Who Came First (Pete Townshend) – Album Review (Part 1)

Pete Townshend As Depicted On The Cover Of His First Solo Record, Who Came First

Pete Townshend As Depicted On The Cover Of His First Solo Record, "Who Came First" (1972)

Pete Townshend’s love for Indian Avatar Meher Baba produced the critically-acclaimed Tommy album in 1969, but there was more to it. As a “Baba Lover”, Townshend was involved with other devotees in the production and internal release of albums that included not only music but also poetry readings. Those were to fall into the hands of bootleggers and be repackaged before too long, and that was the reason Pete’s record company offered him the chance to assemble an official disc. That disc was to be named “Who Came First”, it was issued in 1972, and it was to be Pete’s first release outside of The Who.

As I explained in the general introduction to Pete’s music, “Who Came First” was not really a “solo” album as a literal host contributed to the record. Caleb Quaye, Ronnie Lane and Billy Nicholls lent their interpretative skills to three of the nine tracks that were featured on “Who Came First”, and the album also included a painting by Mike McInnerney (he who had illustrated “Tommy”). Lyrics were likewise composed by other Baba lovers, with both McInnerney’s wife and Maud Kelly having writing credits of their own.

Pete provided some Who demos, a few original numbers and an adaptation of Baba’s Universal Prayer (“Parvardigar”). He also tackled Jim Reeves’ “There’s An Heartache Following Me”, as it was one of Baba’s favorite Western songs. The other was “Begin The Beguine”, and Pete did also cover it on another of those tribute albums. It didn’t make it into “Who Came First”, though.

The Who demos included “Pure & Easy” and “Let’s See Action”. The inclusion of “Pure & Easy” was phenomenal if only because a Who version was not issued until the “Odds & Sods” album almost 5 years later. The song was the genesis of the whole “Lifehouse” project, and its omission on the “Who’s Next” disc has always been mourned. As Dave Marsh said, it wouldn’t have “saved” the album itself. Rather, it would have “perfected” it.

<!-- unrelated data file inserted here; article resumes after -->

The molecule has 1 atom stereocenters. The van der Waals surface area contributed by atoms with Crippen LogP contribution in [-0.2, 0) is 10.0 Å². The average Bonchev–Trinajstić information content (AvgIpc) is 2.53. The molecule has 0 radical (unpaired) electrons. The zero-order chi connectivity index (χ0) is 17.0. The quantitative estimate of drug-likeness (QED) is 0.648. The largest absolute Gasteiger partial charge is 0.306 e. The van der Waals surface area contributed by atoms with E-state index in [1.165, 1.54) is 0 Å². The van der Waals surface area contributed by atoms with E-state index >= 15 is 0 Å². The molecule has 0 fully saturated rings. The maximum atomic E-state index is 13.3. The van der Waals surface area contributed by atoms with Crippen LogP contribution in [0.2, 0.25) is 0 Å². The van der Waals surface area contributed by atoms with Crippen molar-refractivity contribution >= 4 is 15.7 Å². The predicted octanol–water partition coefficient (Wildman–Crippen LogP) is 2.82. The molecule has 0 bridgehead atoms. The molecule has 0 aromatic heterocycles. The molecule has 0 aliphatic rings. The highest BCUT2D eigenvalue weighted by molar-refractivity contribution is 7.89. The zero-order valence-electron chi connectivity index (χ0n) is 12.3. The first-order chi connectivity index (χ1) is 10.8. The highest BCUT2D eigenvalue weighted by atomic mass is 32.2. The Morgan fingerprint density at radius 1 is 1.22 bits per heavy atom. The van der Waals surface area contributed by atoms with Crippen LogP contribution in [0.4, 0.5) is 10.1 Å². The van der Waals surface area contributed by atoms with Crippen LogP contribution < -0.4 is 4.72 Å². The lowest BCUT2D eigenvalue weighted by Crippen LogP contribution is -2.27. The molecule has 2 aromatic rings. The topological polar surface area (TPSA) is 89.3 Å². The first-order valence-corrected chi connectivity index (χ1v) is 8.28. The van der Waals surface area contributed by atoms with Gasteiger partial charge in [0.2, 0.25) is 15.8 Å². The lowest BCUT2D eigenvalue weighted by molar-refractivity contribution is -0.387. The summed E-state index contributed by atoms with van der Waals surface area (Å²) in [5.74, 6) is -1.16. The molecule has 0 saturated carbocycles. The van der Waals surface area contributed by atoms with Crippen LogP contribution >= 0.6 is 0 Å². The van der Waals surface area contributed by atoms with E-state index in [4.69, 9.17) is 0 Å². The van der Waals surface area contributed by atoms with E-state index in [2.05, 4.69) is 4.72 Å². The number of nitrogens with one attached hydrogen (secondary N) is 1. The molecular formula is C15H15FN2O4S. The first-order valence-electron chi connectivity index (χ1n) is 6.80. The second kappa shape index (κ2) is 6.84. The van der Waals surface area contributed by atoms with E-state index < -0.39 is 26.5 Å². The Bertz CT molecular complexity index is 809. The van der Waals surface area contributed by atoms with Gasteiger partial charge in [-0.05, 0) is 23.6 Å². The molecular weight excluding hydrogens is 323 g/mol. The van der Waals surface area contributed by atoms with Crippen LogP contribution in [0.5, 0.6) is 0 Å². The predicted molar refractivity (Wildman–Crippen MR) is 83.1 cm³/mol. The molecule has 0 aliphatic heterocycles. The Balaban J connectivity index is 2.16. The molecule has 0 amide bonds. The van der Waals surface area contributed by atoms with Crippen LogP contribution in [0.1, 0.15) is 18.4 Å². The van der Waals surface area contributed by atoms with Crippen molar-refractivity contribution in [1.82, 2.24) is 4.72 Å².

“Let’s See Action” was one of the “Lifehouse” leftovers that was released as a single, with the others being “Join Together” and “Relay”. Pete’s own demo doubles the running time, and it is one of these songs that were clearly meant to be sung by Roger. Who could sing a call to arms better than him, after all?

That is the main difference between the Who’s frontman and the band’s composer. As part of the general introduction I penned yesterday I made a point of Roger being a ballsier performer, while Pete takes a more delicate approach. You can understand it if you see it in these terms: Roger is the kind of guy who fights his way out of trouble. Pete is the fellow who talks his way out if it. Pete has a completely sly way of singing. His lyrics are witty, and so is the way he sings them. You can sample that marvelously on a song from his next record, the one he issued in 1977 with Ronnie Lane. The song is called “Misunderstood”, and it has a charm that ensnares just anybody.

That wit and that charm are also in evidence on the CD rerelease of “Who Came First”. Six songs have been added, and they are all tunes by Pete – his demo of “The Seeker” and five original compositions (two of which are instrumental cuts).

Such a wealth of bonus material definitely makes it resemble more of a Townshend solo album. And his witty delivery sparkles on “Sleeping Dog”, a song in which he gives unlimited faith a wry twist as he shows that even devotion has some physical limitations after all. Another of the new tracks is “Day Of Silence”, a very serene composition on the Avatar who led a life of silence in pursuit of the word of all words. It is the one composition of Pete’s that truly made me interested in Meher Baba. Although it didn’t make a believer out of me, I was spurred on to do some basic research.

(Continue to Part 2)